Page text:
Corrie Ten Boom, a concentration camp survivor and author of The Hiding Place, says,
Memories created this season will be the key to the future of our friendships.
Memories are the key not to the past, but to the future.
2. Attend Others’ Church Services and Family Activities
When inviting friends and family to attend your ward activities or Christmas program, ask if their church hosts any special Christmas events that you could attend with them. Then go with an open heart, the same way you hope your friends will come to your activities or church services. We can learn a lot about how to worship and how to be Christians as share in the gospel with our friends of other faiths.
This is a time to celebrate the miracle of Christ’s birth and the wonder of His Atonement. Join with other Christians in celebrating and worshiping Christ. Embrace our common ground.
3. Serve Loved Ones
Paul counseled, “[B]y love serve one another” (Gal. 5:13). As we lovingly serve our friends, neighbors and families, Christ’s love with pour into our lives and relationships.
United States President Woodrow Wilson said,
There is no higher religion than human service. To work for the common good is the greatest creed.
Simple service is powerful. In the midst of wonderful holiday service projects, don’t overlook the small acts of service for you friends and family that will deepen and enrich your relationships.
Pray for guidance to be able to see and meet needs, and then willingly offer your time and talents. Babysit friends’ kids while they shop for Christmas gifts. Invite a single adult to join you for Christmas Eve dinner. Help a widow set up her Christmas tree. Bring cookies to your neighbors. Share Christ in word and deed.
4. Give a Book of Mormon with Cookies
This may not the best approach for all of your friends and neighbors, but for many it could be the perfect way to share something so meaningful to you.
If you have a plate of cookies it is natural for you to be on your friends’ doorstep or at their desk giving them something festive. And if we are really focused on Christ, there is nothing more festive than The Book of Mormon. This is a great time to share your love for the Savior and how The Book of Mormon helped you get to know Him.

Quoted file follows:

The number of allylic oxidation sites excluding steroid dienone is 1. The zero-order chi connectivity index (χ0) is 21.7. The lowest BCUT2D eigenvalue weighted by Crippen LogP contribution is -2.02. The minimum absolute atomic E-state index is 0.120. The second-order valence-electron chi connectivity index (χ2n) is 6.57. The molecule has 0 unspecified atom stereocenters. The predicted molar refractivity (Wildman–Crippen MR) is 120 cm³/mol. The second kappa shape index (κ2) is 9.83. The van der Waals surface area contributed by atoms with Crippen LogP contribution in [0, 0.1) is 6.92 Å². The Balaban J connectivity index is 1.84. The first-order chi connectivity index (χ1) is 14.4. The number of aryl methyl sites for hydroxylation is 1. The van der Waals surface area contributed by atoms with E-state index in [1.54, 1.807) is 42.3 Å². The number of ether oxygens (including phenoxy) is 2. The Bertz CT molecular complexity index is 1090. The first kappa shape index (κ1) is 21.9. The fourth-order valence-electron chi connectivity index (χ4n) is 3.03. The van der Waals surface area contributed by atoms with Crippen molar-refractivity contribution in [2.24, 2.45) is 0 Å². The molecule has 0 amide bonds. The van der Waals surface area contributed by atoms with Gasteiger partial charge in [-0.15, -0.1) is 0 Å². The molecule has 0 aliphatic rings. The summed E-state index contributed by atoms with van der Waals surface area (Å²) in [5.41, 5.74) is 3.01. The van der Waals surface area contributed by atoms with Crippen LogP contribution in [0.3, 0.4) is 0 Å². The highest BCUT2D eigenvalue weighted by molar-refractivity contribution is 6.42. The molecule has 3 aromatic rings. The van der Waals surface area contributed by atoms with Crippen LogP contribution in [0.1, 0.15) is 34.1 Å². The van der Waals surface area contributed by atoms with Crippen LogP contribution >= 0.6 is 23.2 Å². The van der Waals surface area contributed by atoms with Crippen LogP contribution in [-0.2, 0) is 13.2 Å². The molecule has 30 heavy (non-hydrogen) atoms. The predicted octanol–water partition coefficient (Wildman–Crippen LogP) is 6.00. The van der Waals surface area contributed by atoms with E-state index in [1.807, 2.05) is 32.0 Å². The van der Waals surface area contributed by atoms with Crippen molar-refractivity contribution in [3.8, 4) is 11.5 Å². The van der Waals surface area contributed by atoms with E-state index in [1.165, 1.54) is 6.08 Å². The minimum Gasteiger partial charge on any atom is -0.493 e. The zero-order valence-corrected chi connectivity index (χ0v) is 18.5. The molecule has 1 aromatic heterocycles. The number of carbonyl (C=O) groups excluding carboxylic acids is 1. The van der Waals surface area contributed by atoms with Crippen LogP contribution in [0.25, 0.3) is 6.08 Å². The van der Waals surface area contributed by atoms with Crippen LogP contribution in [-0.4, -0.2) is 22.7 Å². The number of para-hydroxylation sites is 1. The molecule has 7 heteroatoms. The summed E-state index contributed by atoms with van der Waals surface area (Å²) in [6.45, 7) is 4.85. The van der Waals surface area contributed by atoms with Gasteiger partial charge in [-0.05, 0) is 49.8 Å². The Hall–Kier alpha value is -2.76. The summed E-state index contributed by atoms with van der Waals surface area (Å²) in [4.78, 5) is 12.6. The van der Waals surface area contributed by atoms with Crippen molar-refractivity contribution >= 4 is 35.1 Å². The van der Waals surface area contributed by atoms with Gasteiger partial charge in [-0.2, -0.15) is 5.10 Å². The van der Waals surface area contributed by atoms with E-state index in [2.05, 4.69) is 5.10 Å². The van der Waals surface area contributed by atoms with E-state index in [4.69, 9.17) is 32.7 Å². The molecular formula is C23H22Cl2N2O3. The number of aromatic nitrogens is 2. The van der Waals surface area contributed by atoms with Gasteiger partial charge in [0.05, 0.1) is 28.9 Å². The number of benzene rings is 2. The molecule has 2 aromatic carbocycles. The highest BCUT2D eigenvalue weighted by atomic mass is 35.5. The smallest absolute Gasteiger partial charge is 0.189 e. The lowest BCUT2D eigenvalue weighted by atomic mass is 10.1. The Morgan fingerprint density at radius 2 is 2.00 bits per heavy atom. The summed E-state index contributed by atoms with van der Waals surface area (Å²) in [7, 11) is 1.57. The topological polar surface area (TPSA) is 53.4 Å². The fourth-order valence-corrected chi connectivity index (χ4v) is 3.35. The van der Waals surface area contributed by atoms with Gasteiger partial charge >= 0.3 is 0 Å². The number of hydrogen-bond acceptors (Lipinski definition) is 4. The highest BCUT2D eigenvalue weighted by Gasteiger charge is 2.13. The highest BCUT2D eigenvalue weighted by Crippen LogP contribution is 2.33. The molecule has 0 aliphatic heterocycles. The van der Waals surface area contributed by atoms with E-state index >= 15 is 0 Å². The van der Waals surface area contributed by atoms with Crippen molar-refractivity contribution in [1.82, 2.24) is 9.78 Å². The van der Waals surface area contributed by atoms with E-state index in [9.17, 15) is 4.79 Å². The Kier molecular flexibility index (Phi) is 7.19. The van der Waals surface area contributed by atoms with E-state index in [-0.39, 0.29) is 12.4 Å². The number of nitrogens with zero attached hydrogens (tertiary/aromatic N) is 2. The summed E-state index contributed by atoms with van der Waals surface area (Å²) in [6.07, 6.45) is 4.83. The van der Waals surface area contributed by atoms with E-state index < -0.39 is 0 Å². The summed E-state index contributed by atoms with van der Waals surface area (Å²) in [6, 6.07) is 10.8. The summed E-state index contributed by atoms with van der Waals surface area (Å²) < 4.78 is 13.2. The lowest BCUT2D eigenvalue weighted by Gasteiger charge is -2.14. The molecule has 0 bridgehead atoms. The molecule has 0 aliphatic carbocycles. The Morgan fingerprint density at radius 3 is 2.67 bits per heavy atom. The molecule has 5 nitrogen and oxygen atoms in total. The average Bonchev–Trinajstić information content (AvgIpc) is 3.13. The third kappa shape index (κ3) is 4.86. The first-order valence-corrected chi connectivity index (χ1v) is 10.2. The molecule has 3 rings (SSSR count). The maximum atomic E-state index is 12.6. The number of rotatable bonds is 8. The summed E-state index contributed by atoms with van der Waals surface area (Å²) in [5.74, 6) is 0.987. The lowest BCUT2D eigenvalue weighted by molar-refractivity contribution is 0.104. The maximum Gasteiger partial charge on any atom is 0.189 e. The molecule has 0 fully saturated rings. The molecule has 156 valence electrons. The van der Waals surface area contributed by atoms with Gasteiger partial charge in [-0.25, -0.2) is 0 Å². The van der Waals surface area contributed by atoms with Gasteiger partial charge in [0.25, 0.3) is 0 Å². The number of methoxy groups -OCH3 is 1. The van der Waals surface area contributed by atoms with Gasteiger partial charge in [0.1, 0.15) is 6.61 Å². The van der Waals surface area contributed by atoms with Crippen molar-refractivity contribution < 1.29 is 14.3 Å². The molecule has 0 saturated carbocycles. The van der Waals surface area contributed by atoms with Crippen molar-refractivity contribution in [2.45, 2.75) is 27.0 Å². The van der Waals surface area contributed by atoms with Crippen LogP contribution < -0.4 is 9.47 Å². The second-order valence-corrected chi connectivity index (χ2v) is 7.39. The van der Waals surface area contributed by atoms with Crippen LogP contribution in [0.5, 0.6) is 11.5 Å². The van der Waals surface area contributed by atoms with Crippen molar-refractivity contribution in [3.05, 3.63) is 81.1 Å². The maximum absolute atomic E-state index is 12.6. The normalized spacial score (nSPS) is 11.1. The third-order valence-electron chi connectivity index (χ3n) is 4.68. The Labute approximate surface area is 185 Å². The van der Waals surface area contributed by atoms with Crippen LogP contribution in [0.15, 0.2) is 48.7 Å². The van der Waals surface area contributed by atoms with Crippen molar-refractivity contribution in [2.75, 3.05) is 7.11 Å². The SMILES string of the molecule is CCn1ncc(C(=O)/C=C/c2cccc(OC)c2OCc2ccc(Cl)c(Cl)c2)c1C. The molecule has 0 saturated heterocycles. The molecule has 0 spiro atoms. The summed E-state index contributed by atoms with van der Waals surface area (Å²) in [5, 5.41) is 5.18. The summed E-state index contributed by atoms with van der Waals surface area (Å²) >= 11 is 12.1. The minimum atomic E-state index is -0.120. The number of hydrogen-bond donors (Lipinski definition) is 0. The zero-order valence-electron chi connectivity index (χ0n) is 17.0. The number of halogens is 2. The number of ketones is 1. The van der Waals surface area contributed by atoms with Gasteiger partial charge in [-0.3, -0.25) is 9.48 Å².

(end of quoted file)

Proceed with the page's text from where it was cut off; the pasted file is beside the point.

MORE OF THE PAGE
Elder Juan Uceda joined the church after a friend shared The Book of Mormon with his family and he came to know its truth because he felt peace, joy and enlightenment as he read. Because of his own experience, he powerfully declares,
There are many people who would find what they need in the Church. Don’t be afraid to open your mouth with your friends and say, “I believe this. I want to share this with you.”…
So be a good example because you never know if a Juan Uceda will be there waiting. You’ll never know unless you open your mouth and say, “Juan, I’d like to invite you to come to my church. I want you to read this book.” If you do that simple thing, you may change lives.
Start Gospel Conversations
Why can we so easily carry on conversations about our careers, our children, even our dreams, but when religion comes up our instinct is to hyperventilate?
Too often we hide the religious, most important, part of ourselves waiting for the “perfect moment”, then we want to spring everything on our friends at once. So when someone brings up religion we are too caught up wondering, “Is this the moment?!” to continue a normal conversation.
How much more effective we would be if we could let people see our true Christ-centered selves a little bit at a time, naturally and whenever a small opportunity presents itself.
Can we talk about our religious beliefs and activities as part of who we are, just like we talk about our kids, our hobbies and our jobs as part of who we are?
My life changed when I realized I could share the gospel like that—not with a hidden agenda to convert—just sharing who I am and letting others see what it means to belong to The Church of Jesus Christ of Latter-day Saints.
So how do we start those kinds of conversations? Here are five ideas.
1. Ask For Suggestions
We are asked to share the gospel, not just give the gospel. That means it is not a one-sided “I have everything to offer and you have nothing” arrangement. It is give and take, talking and listening, taking turns and learning together on equal ground.
Truman Capote, author and playwright, reminds us,
One of the most powerful ways to share the gospel in a two-sided conversation is to ask questions, especially asking for suggestions.
A conversation is a dialogue, not a monologue.
Earlier this year I spoke in sacrament meeting about keeping the Sabbath day holy. While preparing my talk I asked several friends of various Christian faiths for ideas. And I learned so much from them! We had such rich conversations. Two of my friends came to hear me speak and two more asked for a copy of my talk .